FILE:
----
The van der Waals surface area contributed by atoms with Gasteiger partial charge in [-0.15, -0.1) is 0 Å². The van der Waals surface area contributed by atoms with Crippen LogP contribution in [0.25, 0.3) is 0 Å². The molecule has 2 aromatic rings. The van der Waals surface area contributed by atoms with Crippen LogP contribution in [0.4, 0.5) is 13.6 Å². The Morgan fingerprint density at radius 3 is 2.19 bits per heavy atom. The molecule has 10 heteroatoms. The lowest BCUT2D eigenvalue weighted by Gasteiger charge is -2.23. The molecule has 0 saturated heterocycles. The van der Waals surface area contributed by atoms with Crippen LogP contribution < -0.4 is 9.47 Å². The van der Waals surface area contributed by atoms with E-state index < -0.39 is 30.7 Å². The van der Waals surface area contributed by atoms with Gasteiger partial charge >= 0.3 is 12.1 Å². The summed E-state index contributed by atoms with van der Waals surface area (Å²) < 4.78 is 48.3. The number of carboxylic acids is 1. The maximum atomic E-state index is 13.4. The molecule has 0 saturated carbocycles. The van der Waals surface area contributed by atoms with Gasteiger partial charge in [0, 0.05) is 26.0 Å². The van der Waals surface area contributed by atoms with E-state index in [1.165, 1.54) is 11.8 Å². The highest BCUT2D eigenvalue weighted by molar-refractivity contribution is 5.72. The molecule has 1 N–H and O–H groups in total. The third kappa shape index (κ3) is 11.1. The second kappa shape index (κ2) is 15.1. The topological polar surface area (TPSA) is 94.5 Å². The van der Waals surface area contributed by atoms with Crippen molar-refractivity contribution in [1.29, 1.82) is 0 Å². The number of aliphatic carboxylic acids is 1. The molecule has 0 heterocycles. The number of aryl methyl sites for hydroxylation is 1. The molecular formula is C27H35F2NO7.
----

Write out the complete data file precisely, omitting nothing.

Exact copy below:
The van der Waals surface area contributed by atoms with Gasteiger partial charge in [-0.15, -0.1) is 0 Å². The van der Waals surface area contributed by atoms with Crippen LogP contribution in [0.25, 0.3) is 0 Å². The molecule has 2 aromatic rings. The van der Waals surface area contributed by atoms with Crippen LogP contribution in [0.4, 0.5) is 13.6 Å². The Morgan fingerprint density at radius 3 is 2.19 bits per heavy atom. The molecule has 10 heteroatoms. The lowest BCUT2D eigenvalue weighted by Gasteiger charge is -2.23. The molecule has 0 saturated heterocycles. The van der Waals surface area contributed by atoms with Crippen LogP contribution < -0.4 is 9.47 Å². The van der Waals surface area contributed by atoms with E-state index < -0.39 is 30.7 Å². The van der Waals surface area contributed by atoms with Gasteiger partial charge >= 0.3 is 12.1 Å². The summed E-state index contributed by atoms with van der Waals surface area (Å²) < 4.78 is 48.3. The number of carboxylic acids is 1. The maximum atomic E-state index is 13.4. The molecule has 0 saturated carbocycles. The van der Waals surface area contributed by atoms with Gasteiger partial charge in [0, 0.05) is 26.0 Å². The van der Waals surface area contributed by atoms with E-state index in [1.165, 1.54) is 11.8 Å². The highest BCUT2D eigenvalue weighted by molar-refractivity contribution is 5.72. The molecule has 1 N–H and O–H groups in total. The third kappa shape index (κ3) is 11.1. The second kappa shape index (κ2) is 15.1. The topological polar surface area (TPSA) is 94.5 Å². The van der Waals surface area contributed by atoms with Crippen molar-refractivity contribution in [1.29, 1.82) is 0 Å². The number of aliphatic carboxylic acids is 1. The molecule has 0 heterocycles. The number of aryl methyl sites for hydroxylation is 1. The molecular formula is C27H35F2NO7.